Slidell was also the brother-in-law of the American naval Commodore Matthew C. Perry, who was married to Slidell's sister, Jane. Perry is remembered for opening United States trade with Japan in 1853. Matthew Calbraith Perry (April 10, 1794 - March 4, 1858) was the Commodore of the U.S. Navy who forced the opening of Japan to the West with the Convention of Kanagawa in 1854, under the threat of military force. ... 1853 was a common year starting on Saturday (see link for calendar). ...


The city of Slidell in St. Tammany Parish is named in his honor. Slidell is a city in St. ... St. ...


Trivia

Pierre Gustave Toutant de Beauregard Pierre Gustave Toutant de Beauregard (BO-rih-gahrd) (May 28, 1818 – February 20, 1893), best known as a general for the Confederate Army during the American Civil War, was also a writer, civil servant, and inventor. ... Same man as Ranald s. ... Alexander Slidell Mackenzie (1803-1848) was a U.S. Navy officer who served during the first half of the 19th century. ...

Reference

Preceded by
Edward Douglass White Sr.
United States Representative for the 1st Congressional District of Louisiana
18431845
Succeeded by
Emile La Sére
Preceded by
Pierre Soulé
United States Senator (Class 3) from Louisiana
December 5, 1853February 4, 1861
Served alongside: Judah P. Benjamin
Succeeded by
William P. Kellogg(a)
(a) Because of Louisiana's secession, the Senate seat was vacant for seven years before Kellogg succeeded Slidell.

This article incorporates facts obtained from the public domain Biographical Directory of the United States Congress. The Biographical Directory of the United States Congress is a biographical dictionary of all members of both houses of the United States Congress, past and present. ... Edward Douglass White, Sr. ... The 1st Louisiana Congressional District seat is mostly comprised of land on the North Shore of Lake Pontchartrain, although it also contains some of the South Shore. ... Year 1843 (MDCCCXLIII) was a common year starting on Sunday (link will display the full calendar) of the Gregorian Calendar (or a common year starting on Friday of the 12-day slower Julian calendar). ... 1845 was a common year starting on Wednesday (see link for calendar). ... Emile La Sére (1802 – August 14, 1882) was a member of the U. S. House of Representatives representing the state of Louisiana. ... Pierre Soulé (August 31, 1801–March 26, 1870) was a U.S. politician and diplomat during the mid-19th century. ... Louisiana was admitted to the Union on April 30, 1812. ... December 5 is the 339th day (340th in leap years) of the year in the Gregorian calendar. ... 1853 was a common year starting on Saturday (see link for calendar). ... February 4 is the 35th day of the year in the Gregorian Calendar. ... 1861 (MDCCCLXI) was a common year starting on Tuesday (link with display the full calendar) of the Gregorian calendar (or a common year starting on Thursday of the Julian calendar) // January 1 - Benito Juárez captures Mexico City January 2 - Friedrich Wilhelm IV of Prussia dies and is succeeded by... Judah P. Benjamin Judah Philip Benjamin (August 6, 1811–May 6, 1884) was a British-American politician and lawyer, who served as a representative in the Louisiana State Legislature, as U.S. Senator for Louisiana, in three successive cabinet posts in the government of the Confederate States of America... William Pitt Kellogg (December 8, 1830 August 10, 1918) was an American politician. ... Official language(s) de jure: none de facto: English & French Capital Baton Rouge Largest city Baton Rouge [1] Area  Ranked 31st  - Total 51,885 sq mi (134,382 km²)  - Width 130 miles (210 km)  - Length 379 miles (610 km)  - % water 16  - Latitude 29°N to 33°N  - Longitude 89°W... The public domain comprises the body of all creative works and other knowledge—writing, artwork, music, science, inventions, and others—in which no person or organization has any proprietary interest. ... The Biographical Directory of the United States Congress is a biographical dictionary of all members of both houses of the United States Congress, past and present. ...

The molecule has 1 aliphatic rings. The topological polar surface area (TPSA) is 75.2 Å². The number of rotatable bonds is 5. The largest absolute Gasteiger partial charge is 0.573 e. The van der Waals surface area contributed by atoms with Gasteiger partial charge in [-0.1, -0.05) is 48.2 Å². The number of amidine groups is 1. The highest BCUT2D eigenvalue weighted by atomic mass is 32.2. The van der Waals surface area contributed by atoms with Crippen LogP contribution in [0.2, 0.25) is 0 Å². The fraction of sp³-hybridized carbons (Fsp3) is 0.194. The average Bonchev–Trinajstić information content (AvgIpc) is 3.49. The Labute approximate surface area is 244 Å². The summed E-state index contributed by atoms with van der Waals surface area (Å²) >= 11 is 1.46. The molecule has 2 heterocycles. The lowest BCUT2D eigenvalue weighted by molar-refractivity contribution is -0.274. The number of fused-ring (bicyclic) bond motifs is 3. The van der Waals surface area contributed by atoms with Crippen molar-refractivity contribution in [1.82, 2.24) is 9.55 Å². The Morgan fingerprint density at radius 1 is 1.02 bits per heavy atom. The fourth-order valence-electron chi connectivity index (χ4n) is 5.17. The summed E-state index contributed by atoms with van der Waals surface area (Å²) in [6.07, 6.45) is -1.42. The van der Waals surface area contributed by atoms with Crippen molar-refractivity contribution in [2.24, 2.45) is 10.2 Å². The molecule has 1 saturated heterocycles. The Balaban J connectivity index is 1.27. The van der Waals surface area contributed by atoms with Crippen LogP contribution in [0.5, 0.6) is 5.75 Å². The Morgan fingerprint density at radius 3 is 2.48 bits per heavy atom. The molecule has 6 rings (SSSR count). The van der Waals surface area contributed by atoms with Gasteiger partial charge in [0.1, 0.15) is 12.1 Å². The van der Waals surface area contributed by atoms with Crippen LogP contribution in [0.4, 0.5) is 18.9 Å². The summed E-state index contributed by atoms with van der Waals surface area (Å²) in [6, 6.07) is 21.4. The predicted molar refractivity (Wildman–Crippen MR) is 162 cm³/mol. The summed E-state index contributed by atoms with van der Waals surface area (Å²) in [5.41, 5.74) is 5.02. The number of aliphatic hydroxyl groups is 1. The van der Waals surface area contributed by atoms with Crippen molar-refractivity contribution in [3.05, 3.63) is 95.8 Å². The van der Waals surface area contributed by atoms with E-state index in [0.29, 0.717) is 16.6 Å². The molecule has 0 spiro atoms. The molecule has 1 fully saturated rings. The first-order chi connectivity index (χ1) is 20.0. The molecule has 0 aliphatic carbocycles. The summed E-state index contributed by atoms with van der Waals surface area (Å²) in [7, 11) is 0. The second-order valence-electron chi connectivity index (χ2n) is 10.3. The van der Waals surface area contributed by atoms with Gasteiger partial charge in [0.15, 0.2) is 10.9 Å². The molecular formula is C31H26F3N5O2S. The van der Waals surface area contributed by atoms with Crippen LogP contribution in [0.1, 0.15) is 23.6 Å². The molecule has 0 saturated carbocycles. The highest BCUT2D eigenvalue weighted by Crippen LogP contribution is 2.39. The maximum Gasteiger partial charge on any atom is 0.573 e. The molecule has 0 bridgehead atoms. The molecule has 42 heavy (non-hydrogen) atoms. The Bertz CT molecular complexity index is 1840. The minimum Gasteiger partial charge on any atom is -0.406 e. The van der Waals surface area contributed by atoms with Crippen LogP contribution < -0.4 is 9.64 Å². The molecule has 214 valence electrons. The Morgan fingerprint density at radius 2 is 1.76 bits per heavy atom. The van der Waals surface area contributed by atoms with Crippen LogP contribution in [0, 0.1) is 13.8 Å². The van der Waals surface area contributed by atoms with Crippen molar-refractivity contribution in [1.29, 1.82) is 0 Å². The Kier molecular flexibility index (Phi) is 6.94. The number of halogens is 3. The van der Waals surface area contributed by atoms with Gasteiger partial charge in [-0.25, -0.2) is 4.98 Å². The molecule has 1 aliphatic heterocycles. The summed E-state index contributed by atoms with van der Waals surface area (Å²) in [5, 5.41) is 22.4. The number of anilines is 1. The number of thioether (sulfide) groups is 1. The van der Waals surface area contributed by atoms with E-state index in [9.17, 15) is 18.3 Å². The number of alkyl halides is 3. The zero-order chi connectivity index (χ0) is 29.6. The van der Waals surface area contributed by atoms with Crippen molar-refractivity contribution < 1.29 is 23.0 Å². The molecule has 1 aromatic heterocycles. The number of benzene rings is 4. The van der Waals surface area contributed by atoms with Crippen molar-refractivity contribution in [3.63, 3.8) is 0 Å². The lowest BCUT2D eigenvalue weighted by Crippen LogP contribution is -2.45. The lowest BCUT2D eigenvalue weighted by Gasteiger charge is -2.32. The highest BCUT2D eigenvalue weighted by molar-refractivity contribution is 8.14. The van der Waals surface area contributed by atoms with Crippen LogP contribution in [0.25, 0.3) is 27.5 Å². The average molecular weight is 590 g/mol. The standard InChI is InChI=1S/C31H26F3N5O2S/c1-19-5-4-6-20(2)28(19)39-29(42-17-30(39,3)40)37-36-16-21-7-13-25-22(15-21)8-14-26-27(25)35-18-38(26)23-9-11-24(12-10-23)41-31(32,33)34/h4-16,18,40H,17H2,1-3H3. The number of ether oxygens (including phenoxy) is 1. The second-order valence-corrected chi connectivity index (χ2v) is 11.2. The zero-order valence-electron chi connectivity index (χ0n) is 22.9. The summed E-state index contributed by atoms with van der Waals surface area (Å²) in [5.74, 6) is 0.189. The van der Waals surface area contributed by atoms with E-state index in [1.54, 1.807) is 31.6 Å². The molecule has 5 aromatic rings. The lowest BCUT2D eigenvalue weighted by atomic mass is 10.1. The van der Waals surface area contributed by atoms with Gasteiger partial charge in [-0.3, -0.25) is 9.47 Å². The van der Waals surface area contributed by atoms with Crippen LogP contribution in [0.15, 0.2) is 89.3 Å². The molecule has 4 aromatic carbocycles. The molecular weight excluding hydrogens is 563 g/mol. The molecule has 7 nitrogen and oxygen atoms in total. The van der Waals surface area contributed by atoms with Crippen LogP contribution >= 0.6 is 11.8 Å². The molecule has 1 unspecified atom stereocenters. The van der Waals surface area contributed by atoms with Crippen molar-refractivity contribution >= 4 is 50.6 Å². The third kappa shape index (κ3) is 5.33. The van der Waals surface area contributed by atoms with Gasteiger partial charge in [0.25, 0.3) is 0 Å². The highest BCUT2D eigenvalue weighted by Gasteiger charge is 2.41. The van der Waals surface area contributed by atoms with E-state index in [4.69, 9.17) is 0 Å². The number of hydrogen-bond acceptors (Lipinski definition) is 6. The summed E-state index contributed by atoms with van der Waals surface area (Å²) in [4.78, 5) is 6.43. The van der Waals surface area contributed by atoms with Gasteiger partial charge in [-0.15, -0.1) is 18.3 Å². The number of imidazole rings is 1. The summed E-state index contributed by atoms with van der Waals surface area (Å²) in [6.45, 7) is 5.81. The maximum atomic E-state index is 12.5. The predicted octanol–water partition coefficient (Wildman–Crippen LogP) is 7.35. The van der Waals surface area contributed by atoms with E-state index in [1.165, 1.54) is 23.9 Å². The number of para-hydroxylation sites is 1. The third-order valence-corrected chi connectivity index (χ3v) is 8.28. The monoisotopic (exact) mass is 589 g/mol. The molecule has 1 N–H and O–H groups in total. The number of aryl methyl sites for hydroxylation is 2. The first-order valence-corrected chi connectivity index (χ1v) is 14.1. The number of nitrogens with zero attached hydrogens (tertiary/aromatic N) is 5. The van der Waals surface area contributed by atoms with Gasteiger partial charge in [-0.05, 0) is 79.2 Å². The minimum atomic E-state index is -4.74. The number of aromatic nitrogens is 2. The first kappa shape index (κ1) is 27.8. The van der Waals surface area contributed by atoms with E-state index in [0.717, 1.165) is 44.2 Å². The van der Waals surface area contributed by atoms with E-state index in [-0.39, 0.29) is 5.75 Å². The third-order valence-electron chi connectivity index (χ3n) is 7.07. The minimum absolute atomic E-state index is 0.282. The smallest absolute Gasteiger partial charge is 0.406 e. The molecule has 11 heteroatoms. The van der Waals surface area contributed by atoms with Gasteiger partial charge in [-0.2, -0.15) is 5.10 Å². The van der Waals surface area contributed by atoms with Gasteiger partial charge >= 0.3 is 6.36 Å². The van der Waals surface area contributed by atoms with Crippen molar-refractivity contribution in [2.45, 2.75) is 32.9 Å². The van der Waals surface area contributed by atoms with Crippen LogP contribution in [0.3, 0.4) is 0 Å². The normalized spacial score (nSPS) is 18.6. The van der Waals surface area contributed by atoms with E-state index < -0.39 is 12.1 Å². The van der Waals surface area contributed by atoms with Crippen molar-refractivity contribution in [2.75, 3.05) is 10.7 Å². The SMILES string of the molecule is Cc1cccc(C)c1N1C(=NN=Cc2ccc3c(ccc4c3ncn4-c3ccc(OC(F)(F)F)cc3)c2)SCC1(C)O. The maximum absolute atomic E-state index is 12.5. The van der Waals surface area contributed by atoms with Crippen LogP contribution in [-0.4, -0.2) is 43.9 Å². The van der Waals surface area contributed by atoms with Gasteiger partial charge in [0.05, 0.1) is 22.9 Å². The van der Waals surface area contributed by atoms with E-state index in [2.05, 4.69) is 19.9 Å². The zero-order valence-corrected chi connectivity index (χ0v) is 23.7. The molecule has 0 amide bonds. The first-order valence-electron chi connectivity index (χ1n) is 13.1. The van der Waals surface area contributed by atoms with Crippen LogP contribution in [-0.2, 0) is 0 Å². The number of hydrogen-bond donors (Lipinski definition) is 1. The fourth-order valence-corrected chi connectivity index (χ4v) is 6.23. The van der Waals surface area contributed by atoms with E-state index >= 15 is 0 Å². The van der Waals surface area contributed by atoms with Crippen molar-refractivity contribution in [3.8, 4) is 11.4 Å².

Results from FactBites:
 
John Slidell - LoveToKnow 1911 (271 words)
JOHN SLIDELL (1793-1871), American political leader and diplomatist, was born in New York City in 1793.
When Louisiana seceded in 1861, Slidell withdrew from the Senate, and late in 1861 was sent by the Confederate Government as commissioner to France.
With James M. Mason (q.v.), the Confederate commissioner to England, he was taken from the British steamer "Trent" by Captain Charles Wilkes of the United States navy, and was imprisoned at Fort Warren in Boston harbour.
John Slidell - Wikipedia, the free encyclopedia (349 words)
John Slidell was one of the two CSA diplomats involved in the Trent Affair in November, 1861.
Slidell stayed in Europe after the Civil War; he died in Cowes, Isle of Wight, England, on July 9, 1871, and is buried in the private Saint-Roman family cemetery at Villejuif, near Paris.
He was the brother of Alexander Slidell Mackenzie, a naval officer who commanded the USS Somers on which a unique event occurred in 1842 off the coast of Africa during the Blockade of Africa.
  More results at FactBites »